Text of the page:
At a recent Leonia School Board meeting, a range of issues were broached, including administrative purchasing decisions, concerns regarding the security of student health data, and the evolving strategic planning for facility management and enhancements. Superintendent Dr. Brian Gatens headed the discussiom.
A considerable portion of the discussion centered around the costly record storage system, currently demanding an annual outlay of around $10,000. The board emphasized exploring collaborative solutions, potentially in partnership with the town, to mitigate flooding and humidity problems plaguing the current storage site at the LMS basement. Ongoing endeavors to digitize permanent files were highlighted as a strategic move to cut down on the storage costs, alongside adopting an advanced software solution to facilitate seamless document retrieval, thereby increasing efficiency.
Looking at infrastructural concerns, individuals expressed regret over missed opportunities during the construction of the Annex Building, advocating for foresight in planning to alleviate space constraints. The board concurred, noting that strategic planning should judiciously incorporate public inputs to foster financial prudence in the long term. A particular anticipation for enhanced public feedback in guiding future decisions surfaced as a recurrent theme in the board’s strategy.
With a lens on data security, the board engaged in substantial discussions on the safety protocols for protecting students’ health data. The integration of multi-factor authentication and a consultation with the director of technology were acknowledged as essential steps in fortifying the security framework surrounding sensitive data storage and access.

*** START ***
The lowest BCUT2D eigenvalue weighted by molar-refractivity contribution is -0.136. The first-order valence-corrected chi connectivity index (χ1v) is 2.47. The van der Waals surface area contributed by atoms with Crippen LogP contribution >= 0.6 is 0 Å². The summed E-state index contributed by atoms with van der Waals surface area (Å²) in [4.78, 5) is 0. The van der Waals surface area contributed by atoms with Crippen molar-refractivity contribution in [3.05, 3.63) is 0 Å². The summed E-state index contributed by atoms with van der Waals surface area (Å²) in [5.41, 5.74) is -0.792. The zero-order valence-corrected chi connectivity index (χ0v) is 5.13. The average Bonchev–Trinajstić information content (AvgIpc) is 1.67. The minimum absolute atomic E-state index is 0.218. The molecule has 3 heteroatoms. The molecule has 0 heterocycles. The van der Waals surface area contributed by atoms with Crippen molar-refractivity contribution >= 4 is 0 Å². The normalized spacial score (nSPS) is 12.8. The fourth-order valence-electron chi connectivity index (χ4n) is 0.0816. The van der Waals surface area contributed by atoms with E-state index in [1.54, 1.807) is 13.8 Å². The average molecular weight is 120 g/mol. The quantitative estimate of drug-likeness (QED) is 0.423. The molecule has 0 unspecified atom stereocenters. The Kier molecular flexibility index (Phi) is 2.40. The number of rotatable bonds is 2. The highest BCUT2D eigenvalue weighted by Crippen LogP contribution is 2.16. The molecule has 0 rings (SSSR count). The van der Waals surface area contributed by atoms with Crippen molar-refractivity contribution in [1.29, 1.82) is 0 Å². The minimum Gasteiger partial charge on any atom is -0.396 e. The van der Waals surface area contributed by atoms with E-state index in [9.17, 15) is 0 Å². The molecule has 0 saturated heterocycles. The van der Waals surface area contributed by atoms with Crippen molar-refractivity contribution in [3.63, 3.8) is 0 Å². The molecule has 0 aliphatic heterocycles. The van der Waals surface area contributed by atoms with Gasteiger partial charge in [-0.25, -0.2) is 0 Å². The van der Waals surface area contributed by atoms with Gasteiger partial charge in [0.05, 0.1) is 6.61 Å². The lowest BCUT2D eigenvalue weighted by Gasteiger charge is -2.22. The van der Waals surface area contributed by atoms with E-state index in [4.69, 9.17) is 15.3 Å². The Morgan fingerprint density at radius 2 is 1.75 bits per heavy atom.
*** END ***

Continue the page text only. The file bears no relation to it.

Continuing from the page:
The decision to equip the superintendent’s office with traditional whiteboards over modern electronic alternatives prompted a lively discussion, with Dr. Gatens defending the choice, saying he could “use [his] phone to take a picture” if needed. While the choice of a traditional whiteboard underscored Dr. Gatens’ preference for simplicity, a counterargument underlined the functional advantages electronic whiteboards could offer, particularly in terms of saving and sharing diagrams and flowcharts created during meetings.
Taking a moment to acknowledge the smooth restart of schools, the board praised the effectiveness of meal programs and underscored the attention given to fresh food offerings in school cafeterias. Dr. Gatens took the opportunity to promote the upcoming “coffee and teas” sessions slated for October 18, December 21, and March 19, inviting parents and teachers for informal conversations aimed at strengthening community bonds.
During a discussion on inclement weather alerts, the board emphasized the necessity for families to acquaint themselves with the new alert system, which is set to be trialed on October 3rd. The proactive step was underlined as a crucial preparation before the onset of potential harsh winter conditions.
Towards the end, the meeting saw an update on the progress of capital projects mapped for the 22-23 and 23-24 years, focusing on potential collaborations to advance FEMA mitigation projects and exploring competitive options in light of the announced increase in health benefit rates. The finance and planning committee shared insights on the bus replacement schedule, emphasizing the importance of community awareness and involvement in strategic plans, eyeing adoption by mid-2025.
Student representatives brought to the fore concerns regarding Wi-Fi functionality and initiated a discussion on the possibility of pushing school start times to later in the morning. While they acknowledged potential conflicts with after-school games, the consensus leaned towards a deeper analysis to balance staff commute times and student preferences, deeming it a valuable point for strategic discussions.
As the meeting drew to a close, an update on the New Jersey Department of Education Learning Acceleration High Impact Tutoring Grant was given by Dr. Caramanos. With a focus on enhancing language arts and mathematics skills for students between grades 3 to 12, the grant envisages partnerships with Sylvan Learning Center and Proximity Learning for virtual tutoring. Despite a reduced fund allocation compared to the previous Title I grant, it promises a broader reach, aiming to benefit a more extensive segment of students.